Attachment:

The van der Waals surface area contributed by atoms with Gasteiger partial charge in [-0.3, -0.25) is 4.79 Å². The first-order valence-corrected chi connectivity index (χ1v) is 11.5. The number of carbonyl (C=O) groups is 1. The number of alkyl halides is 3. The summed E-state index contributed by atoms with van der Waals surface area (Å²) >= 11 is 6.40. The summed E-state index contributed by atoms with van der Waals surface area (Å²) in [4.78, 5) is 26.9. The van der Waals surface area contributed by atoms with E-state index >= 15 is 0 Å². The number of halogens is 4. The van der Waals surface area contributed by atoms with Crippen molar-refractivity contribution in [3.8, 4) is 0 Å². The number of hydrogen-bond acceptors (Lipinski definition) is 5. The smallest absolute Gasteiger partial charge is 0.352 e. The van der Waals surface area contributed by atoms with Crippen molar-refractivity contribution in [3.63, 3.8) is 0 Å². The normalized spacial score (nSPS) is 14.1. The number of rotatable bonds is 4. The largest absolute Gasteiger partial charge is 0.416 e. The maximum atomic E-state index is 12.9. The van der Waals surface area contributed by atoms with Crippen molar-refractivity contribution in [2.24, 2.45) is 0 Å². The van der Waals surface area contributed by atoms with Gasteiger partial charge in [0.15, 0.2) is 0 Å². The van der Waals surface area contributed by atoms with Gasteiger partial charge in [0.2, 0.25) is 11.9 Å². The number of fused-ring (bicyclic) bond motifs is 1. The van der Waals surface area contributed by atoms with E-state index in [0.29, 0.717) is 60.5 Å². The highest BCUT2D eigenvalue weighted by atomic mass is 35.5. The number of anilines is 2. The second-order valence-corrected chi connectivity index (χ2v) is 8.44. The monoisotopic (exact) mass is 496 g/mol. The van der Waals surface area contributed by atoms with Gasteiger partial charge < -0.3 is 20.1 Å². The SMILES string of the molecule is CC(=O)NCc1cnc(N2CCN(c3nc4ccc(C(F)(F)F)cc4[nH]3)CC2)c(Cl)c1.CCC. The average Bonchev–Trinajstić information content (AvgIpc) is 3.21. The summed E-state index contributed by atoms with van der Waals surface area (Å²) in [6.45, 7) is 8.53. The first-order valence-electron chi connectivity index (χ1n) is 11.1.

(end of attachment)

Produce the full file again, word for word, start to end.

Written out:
The van der Waals surface area contributed by atoms with Gasteiger partial charge in [-0.3, -0.25) is 4.79 Å². The first-order valence-corrected chi connectivity index (χ1v) is 11.5. The number of carbonyl (C=O) groups is 1. The number of alkyl halides is 3. The summed E-state index contributed by atoms with van der Waals surface area (Å²) >= 11 is 6.40. The summed E-state index contributed by atoms with van der Waals surface area (Å²) in [4.78, 5) is 26.9. The van der Waals surface area contributed by atoms with E-state index >= 15 is 0 Å². The number of halogens is 4. The van der Waals surface area contributed by atoms with Crippen molar-refractivity contribution in [3.8, 4) is 0 Å². The number of hydrogen-bond acceptors (Lipinski definition) is 5. The smallest absolute Gasteiger partial charge is 0.352 e. The van der Waals surface area contributed by atoms with Crippen molar-refractivity contribution in [3.63, 3.8) is 0 Å². The normalized spacial score (nSPS) is 14.1. The number of rotatable bonds is 4. The largest absolute Gasteiger partial charge is 0.416 e. The maximum atomic E-state index is 12.9. The van der Waals surface area contributed by atoms with Crippen molar-refractivity contribution in [2.24, 2.45) is 0 Å². The van der Waals surface area contributed by atoms with Gasteiger partial charge in [0.15, 0.2) is 0 Å². The van der Waals surface area contributed by atoms with Gasteiger partial charge in [0.2, 0.25) is 11.9 Å². The number of fused-ring (bicyclic) bond motifs is 1. The van der Waals surface area contributed by atoms with E-state index in [0.29, 0.717) is 60.5 Å². The highest BCUT2D eigenvalue weighted by atomic mass is 35.5. The number of anilines is 2. The second-order valence-corrected chi connectivity index (χ2v) is 8.44. The monoisotopic (exact) mass is 496 g/mol. The van der Waals surface area contributed by atoms with Gasteiger partial charge < -0.3 is 20.1 Å². The SMILES string of the molecule is CC(=O)NCc1cnc(N2CCN(c3nc4ccc(C(F)(F)F)cc4[nH]3)CC2)c(Cl)c1.CCC. The average Bonchev–Trinajstić information content (AvgIpc) is 3.21. The summed E-state index contributed by atoms with van der Waals surface area (Å²) in [6.45, 7) is 8.53. The first-order valence-electron chi connectivity index (χ1n) is 11.1.